S.No. No. of Sheets Sliver Polygon Noticed No. of Slivers New method
1 4 32 0
2 8 67 2
3 12 79 5

The following alternatives were also tried where two different lines appeared after digitisation. Any number of lines lying within the tolerance distance of each other are assumed to be the same. Similar approaches were used for snap joining the lines if the distance between them is less than the set tolerance. However, this at times gives rise to another problem of conflict in geometry and topology. Because of the tolerance distance, all objects or features smaller than the tolerance become ambiguous or indistinguishable. This problem was overcome by either allowing the topology to correct geometry or allowing geometry to correct topology. Only two such cases were noticed in the pilot database created during the work and they were simply corrected by allowing the geometry to correct topology. However, this may have implications on other objects whose properties may change thereby having a serious effect on the integrity of the data base. The clean command of the software had both auto mode as well as interactive mode. Hundred percent clean data without jeopardizing the other aspects may only be achieved by using the clean command in interactive mode on invoking of which the errors are flagged.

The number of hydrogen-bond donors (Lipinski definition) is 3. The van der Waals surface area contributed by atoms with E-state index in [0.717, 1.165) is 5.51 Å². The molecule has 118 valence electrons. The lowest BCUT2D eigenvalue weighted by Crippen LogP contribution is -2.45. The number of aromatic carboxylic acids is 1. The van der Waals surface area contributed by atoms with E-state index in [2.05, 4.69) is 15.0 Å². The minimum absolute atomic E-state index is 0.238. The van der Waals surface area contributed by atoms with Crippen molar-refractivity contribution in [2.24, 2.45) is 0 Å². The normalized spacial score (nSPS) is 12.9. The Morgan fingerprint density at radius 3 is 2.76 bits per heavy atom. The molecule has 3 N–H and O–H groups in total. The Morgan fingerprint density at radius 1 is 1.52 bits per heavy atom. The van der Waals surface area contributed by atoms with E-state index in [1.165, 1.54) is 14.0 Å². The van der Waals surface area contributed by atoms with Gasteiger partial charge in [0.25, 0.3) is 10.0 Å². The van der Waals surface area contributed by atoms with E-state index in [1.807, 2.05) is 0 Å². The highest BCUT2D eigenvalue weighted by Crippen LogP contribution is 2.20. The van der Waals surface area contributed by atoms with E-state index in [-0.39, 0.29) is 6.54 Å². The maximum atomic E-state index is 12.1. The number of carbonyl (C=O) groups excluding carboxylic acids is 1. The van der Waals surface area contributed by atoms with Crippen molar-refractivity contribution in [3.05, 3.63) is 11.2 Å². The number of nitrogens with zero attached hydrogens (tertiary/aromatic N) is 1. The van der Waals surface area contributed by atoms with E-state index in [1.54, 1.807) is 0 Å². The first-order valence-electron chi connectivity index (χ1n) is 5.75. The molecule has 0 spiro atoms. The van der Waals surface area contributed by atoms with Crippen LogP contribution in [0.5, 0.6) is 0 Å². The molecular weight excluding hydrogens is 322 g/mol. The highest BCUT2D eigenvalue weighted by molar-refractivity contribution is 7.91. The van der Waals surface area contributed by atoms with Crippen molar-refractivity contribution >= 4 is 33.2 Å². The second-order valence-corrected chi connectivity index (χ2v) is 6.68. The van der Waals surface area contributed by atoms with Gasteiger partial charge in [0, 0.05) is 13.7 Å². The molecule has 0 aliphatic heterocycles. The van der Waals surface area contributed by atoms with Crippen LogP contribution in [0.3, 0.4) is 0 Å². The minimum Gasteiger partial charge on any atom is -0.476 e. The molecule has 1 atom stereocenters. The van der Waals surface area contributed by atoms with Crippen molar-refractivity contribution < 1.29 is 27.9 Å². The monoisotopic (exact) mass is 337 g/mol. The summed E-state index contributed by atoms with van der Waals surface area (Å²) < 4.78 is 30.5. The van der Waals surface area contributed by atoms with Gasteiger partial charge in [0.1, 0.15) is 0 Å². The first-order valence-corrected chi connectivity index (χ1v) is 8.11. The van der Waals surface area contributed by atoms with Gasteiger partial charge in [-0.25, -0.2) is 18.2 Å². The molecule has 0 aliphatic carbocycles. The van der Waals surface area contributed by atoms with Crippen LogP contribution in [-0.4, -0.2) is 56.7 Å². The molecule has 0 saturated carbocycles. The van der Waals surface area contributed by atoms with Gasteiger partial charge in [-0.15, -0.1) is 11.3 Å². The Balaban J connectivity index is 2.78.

Conclusion
This study reveals that accuracy aspects depend upon source data, mainly the source from which the digitisation is undertaken.

  • Paper maps are not found very suitable to achieve the desired accuracy since the aging of maps affects their dimensional stability and hence there is a great deal of variation.
  • The point, line and area are having different accuracy figures while digitising from maps. And hence it is necessary to try other materials like synthetic sheets, plastic sheets etc. for digitisation and not paper prints.
  • Old maps should be discarded for digitisation.
  • On overlaying, it is necessary that the sliver polygons are removed from the data. This proposition being difficult, necessary methods are required to be evolved. The method of copying the line from one polygon to another appears to be satisfactory provided a job for digitising all the layers of a map is carried out by the same person.